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Re: Role of śamatha and vipaśyanā in dzogchen?

Postby Paul » Fri Jan 20, 2012 10:00 pm

Thanks for posting that. It's reminded me of something that Erik Pema Kunsang said recently - that Dzogchen is beyond both a gradual path and an instantaneous path. It's far more complex than those two categories.
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Re: Role of śamatha and vipaśyanā in dzogchen?

Postby Malcolm » Fri Jan 20, 2012 10:04 pm

Paul wrote:Thanks for posting that. It's reminded me of something that Erik Pema Kunsang said recently - that Dzogchen is beyond both a gradual path and an instantaneous path. It's far more complex than those two categories.



From my point of view, it is far less complicated; Dzogchen in a real sense is not a path, it is one's state.
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Re: Role of śamatha and vipaśyanā in dzogchen?

Postby wayland » Fri Jan 20, 2012 10:45 pm

pensum wrote:Though i really urge you to read the entire thing, here is an excerpt from Adeu Rinpoche's explanation:

Hi pensum,
Many thanks for taking the time to post that up, I am indebted to you for that. I will take my time to read carefully through it. I kind of feel I almost understand where dzogchen is at but it's still a bit ephemeral. This helps me greatly.
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Re: Role of śamatha and vipaśyanā in dzogchen?

Postby pensum » Fri Jan 20, 2012 11:33 pm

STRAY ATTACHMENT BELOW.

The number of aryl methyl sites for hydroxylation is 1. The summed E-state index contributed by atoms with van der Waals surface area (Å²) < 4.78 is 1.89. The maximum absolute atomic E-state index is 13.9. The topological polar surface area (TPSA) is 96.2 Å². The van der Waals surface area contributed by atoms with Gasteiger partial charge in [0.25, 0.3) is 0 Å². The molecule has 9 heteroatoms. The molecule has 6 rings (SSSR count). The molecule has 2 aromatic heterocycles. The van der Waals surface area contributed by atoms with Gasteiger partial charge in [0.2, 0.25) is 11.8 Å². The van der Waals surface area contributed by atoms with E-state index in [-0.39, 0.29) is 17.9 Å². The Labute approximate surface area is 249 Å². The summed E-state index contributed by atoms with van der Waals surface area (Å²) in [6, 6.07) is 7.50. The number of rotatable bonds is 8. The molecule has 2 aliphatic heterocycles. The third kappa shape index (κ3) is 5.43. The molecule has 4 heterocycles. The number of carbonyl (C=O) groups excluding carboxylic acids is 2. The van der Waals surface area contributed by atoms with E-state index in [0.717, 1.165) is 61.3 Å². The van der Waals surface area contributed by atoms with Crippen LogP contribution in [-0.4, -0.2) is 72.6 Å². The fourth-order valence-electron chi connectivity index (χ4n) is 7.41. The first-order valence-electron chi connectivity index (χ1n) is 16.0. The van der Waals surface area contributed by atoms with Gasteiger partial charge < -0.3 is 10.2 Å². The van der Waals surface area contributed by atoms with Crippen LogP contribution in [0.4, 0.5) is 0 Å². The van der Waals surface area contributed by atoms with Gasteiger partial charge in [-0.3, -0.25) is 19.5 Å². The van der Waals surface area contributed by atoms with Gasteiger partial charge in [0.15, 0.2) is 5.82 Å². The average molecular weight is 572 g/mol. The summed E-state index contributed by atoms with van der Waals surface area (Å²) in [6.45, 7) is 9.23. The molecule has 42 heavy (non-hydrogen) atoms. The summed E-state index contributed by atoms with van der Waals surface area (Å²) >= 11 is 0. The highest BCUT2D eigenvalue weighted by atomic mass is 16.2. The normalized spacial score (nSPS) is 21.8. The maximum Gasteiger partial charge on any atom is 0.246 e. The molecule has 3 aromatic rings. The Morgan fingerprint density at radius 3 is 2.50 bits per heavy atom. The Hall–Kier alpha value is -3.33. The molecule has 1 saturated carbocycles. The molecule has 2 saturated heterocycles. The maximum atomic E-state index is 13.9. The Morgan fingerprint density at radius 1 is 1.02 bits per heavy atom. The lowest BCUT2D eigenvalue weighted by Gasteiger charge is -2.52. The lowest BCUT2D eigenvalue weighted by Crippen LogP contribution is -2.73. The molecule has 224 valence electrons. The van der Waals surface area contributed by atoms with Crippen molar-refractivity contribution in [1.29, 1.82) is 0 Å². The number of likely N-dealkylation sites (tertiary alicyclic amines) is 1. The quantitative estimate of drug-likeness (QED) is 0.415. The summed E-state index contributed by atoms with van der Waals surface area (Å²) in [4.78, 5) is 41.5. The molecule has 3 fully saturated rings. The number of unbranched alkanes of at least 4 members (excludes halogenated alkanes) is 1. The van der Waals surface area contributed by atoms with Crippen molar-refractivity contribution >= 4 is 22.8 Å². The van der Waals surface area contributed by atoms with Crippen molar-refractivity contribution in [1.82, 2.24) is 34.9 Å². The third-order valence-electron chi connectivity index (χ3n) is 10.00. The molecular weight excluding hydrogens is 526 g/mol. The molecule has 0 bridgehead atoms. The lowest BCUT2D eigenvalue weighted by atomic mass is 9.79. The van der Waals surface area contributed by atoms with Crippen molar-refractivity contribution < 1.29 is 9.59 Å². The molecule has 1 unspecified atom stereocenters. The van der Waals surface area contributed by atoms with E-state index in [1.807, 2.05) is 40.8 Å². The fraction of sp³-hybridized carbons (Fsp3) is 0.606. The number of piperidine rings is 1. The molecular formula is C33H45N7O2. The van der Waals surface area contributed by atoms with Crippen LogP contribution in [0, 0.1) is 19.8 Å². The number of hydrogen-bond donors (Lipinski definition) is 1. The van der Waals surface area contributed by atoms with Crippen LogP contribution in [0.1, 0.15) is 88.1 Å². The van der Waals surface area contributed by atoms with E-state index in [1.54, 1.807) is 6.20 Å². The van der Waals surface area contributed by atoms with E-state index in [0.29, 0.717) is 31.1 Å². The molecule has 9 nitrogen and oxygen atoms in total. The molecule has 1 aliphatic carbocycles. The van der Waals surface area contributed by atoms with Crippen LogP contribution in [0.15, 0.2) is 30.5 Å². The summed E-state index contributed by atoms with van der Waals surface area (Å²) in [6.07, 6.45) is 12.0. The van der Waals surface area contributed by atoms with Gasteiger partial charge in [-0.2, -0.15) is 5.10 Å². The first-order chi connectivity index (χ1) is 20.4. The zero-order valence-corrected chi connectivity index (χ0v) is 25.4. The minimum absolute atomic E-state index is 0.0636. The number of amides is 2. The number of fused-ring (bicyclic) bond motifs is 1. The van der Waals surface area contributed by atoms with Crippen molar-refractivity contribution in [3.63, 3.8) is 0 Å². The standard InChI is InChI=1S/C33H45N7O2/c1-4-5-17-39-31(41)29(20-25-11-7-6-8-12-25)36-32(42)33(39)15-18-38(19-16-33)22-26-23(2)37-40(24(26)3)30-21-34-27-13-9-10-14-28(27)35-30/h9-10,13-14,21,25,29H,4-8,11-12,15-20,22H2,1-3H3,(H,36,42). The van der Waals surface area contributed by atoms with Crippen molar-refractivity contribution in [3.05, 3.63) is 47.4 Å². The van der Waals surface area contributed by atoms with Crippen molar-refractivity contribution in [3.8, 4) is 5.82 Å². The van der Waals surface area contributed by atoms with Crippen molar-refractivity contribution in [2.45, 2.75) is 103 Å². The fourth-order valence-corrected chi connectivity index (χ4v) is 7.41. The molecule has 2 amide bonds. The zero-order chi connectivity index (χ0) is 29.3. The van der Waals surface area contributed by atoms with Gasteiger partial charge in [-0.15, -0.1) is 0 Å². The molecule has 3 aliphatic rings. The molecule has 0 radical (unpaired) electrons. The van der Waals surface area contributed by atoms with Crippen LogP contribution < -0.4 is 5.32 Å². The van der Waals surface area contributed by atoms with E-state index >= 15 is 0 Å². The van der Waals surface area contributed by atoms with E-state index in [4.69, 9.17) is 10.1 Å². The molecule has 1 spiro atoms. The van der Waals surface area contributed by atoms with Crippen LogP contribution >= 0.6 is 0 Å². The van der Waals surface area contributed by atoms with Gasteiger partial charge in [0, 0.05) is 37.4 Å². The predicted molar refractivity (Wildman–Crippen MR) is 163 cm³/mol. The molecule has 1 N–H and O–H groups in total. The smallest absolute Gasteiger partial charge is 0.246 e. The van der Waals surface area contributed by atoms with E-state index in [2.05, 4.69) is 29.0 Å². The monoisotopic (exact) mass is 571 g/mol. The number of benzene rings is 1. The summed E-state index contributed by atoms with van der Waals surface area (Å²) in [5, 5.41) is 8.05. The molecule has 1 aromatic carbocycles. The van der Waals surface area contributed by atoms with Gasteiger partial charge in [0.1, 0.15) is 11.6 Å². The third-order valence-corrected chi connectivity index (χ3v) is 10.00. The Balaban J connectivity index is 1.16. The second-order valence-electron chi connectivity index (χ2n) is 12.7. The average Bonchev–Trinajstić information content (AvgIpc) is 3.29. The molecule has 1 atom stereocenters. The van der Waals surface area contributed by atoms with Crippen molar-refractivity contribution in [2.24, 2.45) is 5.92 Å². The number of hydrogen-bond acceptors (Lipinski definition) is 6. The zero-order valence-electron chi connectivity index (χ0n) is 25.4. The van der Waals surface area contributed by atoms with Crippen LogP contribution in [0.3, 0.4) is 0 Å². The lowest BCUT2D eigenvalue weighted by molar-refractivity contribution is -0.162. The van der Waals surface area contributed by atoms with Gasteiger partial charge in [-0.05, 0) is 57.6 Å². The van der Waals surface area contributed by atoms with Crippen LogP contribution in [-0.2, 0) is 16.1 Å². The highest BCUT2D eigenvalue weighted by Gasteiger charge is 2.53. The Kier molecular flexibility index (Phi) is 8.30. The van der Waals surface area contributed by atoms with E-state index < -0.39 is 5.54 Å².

wayland wrote:Hi pensum,
Many thanks for taking the time to post that up, I am indebted to you for that. I will take my time to read carefully through it. I kind of feel I almost understand where dzogchen is at but it's still a bit ephemeral. This helps me greatly.
:namaste:


My pleasure Wayland. here's another excerpt that you might find useful:

What is pointed out according to the mahamudra approach is the true state of original wakefulness as your ordinary mind. Once this has been pointed out to you, it is called mind-essence, and the instruction is, "Look into mind-essence. Sustain mind-essence. That is the way." According to the Dzogchen instructions, what is pointed out is called rigpa, which is the intrinsic original wakefulness that is present wihin you. You are then supposed to recognize ripa and sustain it. There is no real difference between these two teachings. Of course, there are some extra instructions in the two systems. It is like approaching Bodhgaya from the south or the north: both orads lead to the same destination.
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Re: Role of śamatha and vipaśyanā in dzogchen?

Postby Spiny Norman » Sun Jan 22, 2012 11:34 am

wayland wrote:To what extent are śamatha and vipaśyanā considered important in dzogchen and does dzogchen have its own definitions of them?
:namaste:


The way I was taught Dzogchen samatha was to have 25% attention on the breath, and the remaining attention on "spacious awareness". So I guess the 25% is samatha and the 75% could be described as vipasyana.

Actually I think in the early teachings samatha and vipasyana were not seen as separate activities anyway.

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Re: Role of śamatha and vipaśyanā in dzogchen?

Postby Malcolm » Sun Jan 22, 2012 2:57 pm

Spiny Norman wrote:
Actually I think in the early teachings samatha and vipasyana were not seen as separate activities anyway.

Spiny